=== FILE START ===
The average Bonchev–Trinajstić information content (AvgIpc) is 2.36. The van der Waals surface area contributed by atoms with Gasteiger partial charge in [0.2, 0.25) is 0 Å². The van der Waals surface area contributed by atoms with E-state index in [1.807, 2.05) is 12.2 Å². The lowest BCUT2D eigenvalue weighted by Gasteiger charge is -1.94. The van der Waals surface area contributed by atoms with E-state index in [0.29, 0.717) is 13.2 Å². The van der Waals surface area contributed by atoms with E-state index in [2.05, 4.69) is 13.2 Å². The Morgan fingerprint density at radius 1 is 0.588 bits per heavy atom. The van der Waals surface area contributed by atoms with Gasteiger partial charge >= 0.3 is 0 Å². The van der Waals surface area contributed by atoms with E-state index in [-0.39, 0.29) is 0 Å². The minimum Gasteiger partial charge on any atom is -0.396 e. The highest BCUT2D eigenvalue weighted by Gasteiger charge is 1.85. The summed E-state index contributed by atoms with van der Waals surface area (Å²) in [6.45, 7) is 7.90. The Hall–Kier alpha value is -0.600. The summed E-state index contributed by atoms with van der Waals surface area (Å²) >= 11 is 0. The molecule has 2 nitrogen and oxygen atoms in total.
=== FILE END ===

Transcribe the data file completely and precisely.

The average Bonchev–Trinajstić information content (AvgIpc) is 2.36. The van der Waals surface area contributed by atoms with Gasteiger partial charge in [0.2, 0.25) is 0 Å². The van der Waals surface area contributed by atoms with E-state index in [1.807, 2.05) is 12.2 Å². The lowest BCUT2D eigenvalue weighted by Gasteiger charge is -1.94. The van der Waals surface area contributed by atoms with E-state index in [0.29, 0.717) is 13.2 Å². The van der Waals surface area contributed by atoms with E-state index in [2.05, 4.69) is 13.2 Å². The Morgan fingerprint density at radius 1 is 0.588 bits per heavy atom. The van der Waals surface area contributed by atoms with Gasteiger partial charge >= 0.3 is 0 Å². The van der Waals surface area contributed by atoms with E-state index in [-0.39, 0.29) is 0 Å². The minimum Gasteiger partial charge on any atom is -0.396 e. The highest BCUT2D eigenvalue weighted by Gasteiger charge is 1.85. The summed E-state index contributed by atoms with van der Waals surface area (Å²) in [6.45, 7) is 7.90. The Hall–Kier alpha value is -0.600. The summed E-state index contributed by atoms with van der Waals surface area (Å²) >= 11 is 0. The molecule has 2 nitrogen and oxygen atoms in total.